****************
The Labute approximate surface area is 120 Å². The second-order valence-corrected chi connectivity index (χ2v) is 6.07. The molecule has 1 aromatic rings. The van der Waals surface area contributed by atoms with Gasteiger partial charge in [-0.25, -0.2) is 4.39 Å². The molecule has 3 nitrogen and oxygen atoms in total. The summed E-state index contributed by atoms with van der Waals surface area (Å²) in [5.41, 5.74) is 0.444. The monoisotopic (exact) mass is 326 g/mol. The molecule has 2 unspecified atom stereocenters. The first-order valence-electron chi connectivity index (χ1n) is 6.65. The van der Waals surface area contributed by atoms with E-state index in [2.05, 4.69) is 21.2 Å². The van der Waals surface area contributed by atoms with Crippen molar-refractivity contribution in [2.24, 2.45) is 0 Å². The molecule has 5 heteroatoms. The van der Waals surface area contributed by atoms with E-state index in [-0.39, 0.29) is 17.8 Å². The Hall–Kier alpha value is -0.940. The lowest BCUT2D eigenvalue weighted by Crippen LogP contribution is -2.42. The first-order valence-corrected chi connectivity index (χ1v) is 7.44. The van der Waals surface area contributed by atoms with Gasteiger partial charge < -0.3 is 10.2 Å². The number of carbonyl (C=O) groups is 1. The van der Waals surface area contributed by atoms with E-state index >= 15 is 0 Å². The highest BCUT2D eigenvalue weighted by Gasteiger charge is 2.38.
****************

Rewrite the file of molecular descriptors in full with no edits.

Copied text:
The Labute approximate surface area is 120 Å². The second-order valence-corrected chi connectivity index (χ2v) is 6.07. The molecule has 1 aromatic rings. The van der Waals surface area contributed by atoms with Gasteiger partial charge in [-0.25, -0.2) is 4.39 Å². The molecule has 3 nitrogen and oxygen atoms in total. The summed E-state index contributed by atoms with van der Waals surface area (Å²) in [5.41, 5.74) is 0.444. The monoisotopic (exact) mass is 326 g/mol. The molecule has 2 unspecified atom stereocenters. The first-order valence-electron chi connectivity index (χ1n) is 6.65. The van der Waals surface area contributed by atoms with E-state index in [2.05, 4.69) is 21.2 Å². The van der Waals surface area contributed by atoms with Crippen molar-refractivity contribution in [2.24, 2.45) is 0 Å². The molecule has 5 heteroatoms. The van der Waals surface area contributed by atoms with E-state index in [-0.39, 0.29) is 17.8 Å². The Hall–Kier alpha value is -0.940. The lowest BCUT2D eigenvalue weighted by Crippen LogP contribution is -2.42. The first-order valence-corrected chi connectivity index (χ1v) is 7.44. The van der Waals surface area contributed by atoms with Gasteiger partial charge < -0.3 is 10.2 Å². The number of carbonyl (C=O) groups is 1. The van der Waals surface area contributed by atoms with E-state index >= 15 is 0 Å². The highest BCUT2D eigenvalue weighted by Gasteiger charge is 2.38.